1983 – The unmanned U.S. space probe Pioneer 10 became the first spacecraft to leave the solar system. It was launched in March 1972. The first up-close images of the planet Jupiter were provided by Pioneer 10.

1988 – The Liggett Group, a cigarette manufacturer, was found liable for a lung-cancer death. They were, however, found innocent by the federal jury of misrepresenting the risks of smoking.

1989 – The Detroit Pistons won their first National Basketball Association title. They beat the L.A. Lakers in four games.

1989 – U.S. President George H.W. Bush exercised his first Presidential veto on a bill dealing with minimum wage.

1992 – Future U.S. President Bill Clinton criticized rap singer Sister Souljah for making remarks “filled with hatred” towards whites.

1994 – A jury in Anchorage, Alaska, found Exxon Corp. and Captain Joseph Hazelwood to be reckless in the Exxon Valdezoil spill.

1995 – France announced that they would conduct eight more nuclear tests in the South Pacific.

2000 – In Pyongyang, North Korea’s leader Kim Jong Il welcomed South Korea’s President Kim Dae for a three-day summit. It was the first such meeting between the leaders of North and South Korea.

on-this-day.com

the history/facts of Welfare: the colonies imported the British Poor Laws


Welfare in the United States commonly refers to the federal government welfare programs that have been put in place to assist the unemployed or underemployed. Help is extended to the poor through a variety of government welfare programs that include Medicaid, the Women, Infants, and Children (WIC) Program, and Aid to Families with Dependent Children (AFDC).

The history of welfare in the U.S. started long before the government welfare programs we know were created. In the early days of the United States, the colonies imported the British Poor Laws. These laws made a distinction between those who were unable to work due to their age or physical health and those who were able-bodied but unemployed. The former group was assisted with cash or alternative forms of help from the government. The latter group was given public service employment in workhouses.

Throughout the 1800’s welfare history continued when there were attempts to reform how the government dealt with the poor. Some changes tried to help the poor move to work rather than continuing to need assistance. Social casework, consisting of caseworkers visiting the poor and training them in morals and a work ethic was advocated by reformers in the 1880s and 1890s.

Prior to the Great Depression, the United States Congress supported various programs to assist the poor. One of these, a Civil War Pension Program was passed in 1862 and provided aid to Civil War Veterans and their families.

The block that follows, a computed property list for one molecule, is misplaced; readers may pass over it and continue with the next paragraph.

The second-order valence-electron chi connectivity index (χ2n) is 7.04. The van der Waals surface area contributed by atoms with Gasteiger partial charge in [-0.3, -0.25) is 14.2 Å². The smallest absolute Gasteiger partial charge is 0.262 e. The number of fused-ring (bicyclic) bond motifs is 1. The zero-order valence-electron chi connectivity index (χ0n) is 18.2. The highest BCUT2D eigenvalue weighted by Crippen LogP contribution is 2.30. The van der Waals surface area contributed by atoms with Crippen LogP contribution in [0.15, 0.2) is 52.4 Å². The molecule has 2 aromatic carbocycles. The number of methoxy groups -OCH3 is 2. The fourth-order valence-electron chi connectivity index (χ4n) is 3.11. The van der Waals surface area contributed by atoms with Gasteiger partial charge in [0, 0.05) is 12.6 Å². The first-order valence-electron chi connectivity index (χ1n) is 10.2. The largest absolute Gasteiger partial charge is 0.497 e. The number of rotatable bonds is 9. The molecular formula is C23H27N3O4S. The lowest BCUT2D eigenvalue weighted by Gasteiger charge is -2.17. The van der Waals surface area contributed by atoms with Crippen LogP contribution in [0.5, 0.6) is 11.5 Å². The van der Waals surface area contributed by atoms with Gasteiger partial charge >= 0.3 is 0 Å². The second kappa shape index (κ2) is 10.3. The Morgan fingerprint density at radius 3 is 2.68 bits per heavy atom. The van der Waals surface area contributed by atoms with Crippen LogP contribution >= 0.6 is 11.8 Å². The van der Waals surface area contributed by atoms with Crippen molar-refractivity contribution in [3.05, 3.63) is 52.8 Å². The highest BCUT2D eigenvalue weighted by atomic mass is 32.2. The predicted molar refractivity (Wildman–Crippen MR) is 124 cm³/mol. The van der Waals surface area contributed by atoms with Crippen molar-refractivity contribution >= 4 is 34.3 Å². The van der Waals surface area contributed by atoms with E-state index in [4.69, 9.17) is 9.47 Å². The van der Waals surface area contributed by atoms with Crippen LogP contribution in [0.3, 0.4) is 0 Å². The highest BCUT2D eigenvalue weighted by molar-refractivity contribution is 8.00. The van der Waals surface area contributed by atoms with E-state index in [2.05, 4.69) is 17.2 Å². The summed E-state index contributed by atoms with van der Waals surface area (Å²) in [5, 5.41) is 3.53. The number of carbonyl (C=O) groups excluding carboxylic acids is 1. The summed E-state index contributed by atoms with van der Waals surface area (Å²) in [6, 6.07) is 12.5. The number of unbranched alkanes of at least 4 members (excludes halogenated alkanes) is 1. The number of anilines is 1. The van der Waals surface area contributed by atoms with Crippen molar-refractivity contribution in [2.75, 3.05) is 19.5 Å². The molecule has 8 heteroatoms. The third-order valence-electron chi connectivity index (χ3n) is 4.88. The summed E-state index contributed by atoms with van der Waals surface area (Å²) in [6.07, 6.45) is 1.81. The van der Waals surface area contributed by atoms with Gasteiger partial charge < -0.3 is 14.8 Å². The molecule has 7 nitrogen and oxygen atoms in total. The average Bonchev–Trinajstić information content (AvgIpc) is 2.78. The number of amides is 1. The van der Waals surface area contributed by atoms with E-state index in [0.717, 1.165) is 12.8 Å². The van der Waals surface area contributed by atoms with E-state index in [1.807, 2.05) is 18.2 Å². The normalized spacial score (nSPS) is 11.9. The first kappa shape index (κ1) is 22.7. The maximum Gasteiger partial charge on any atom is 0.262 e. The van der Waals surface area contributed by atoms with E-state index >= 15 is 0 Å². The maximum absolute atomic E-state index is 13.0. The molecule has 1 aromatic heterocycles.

When the Great Depression hit, many families suffered. It is estimated that one-fourth of the labor force was unemployed during the worst part of the depression. With many families suffering financial difficulties, the government stepped in to solve the problem and that is where the history of welfare as we know it really began.

Under President Franklin D. Roosevelt, the Social Security Act was enacted in 1935. The act, which was amended in 1939, established a number of programs designed to provide aid to various segments of the population. Unemployment compensation and AFDC (originally Aid to Dependent Children) are two of the programs that still exist today.

A number of government agencies were created to oversee the welfare programs. Some of the agencies that deal with welfare in the United States are the Department of Health and Human Services (HHS), the Department of Housing and Urban Development (HUD), the Department of Labor, the Department of Agriculture, and the Department of Education.

Welfare history continued to be made in 1996 President Bill Clinton signed the Personal Responsibility and Work Opportunity Reconciliation Act. Under the act, the federal government gives annual lump sums to the states to use to assist the poor. In turn the states must adhere to certain criteria to ensure that those receiving aid are being encouraged to move from welfare to work. Though some have criticized the program, many acknowledge it has been successful.

Those who seek welfare information can find such information on the Internet or by looking under United States Government in their local phone book. Programs are available to those who qualify to provide welfare help in the areas of health, housing, tax relief, and cash assistance.

welfareinfo.org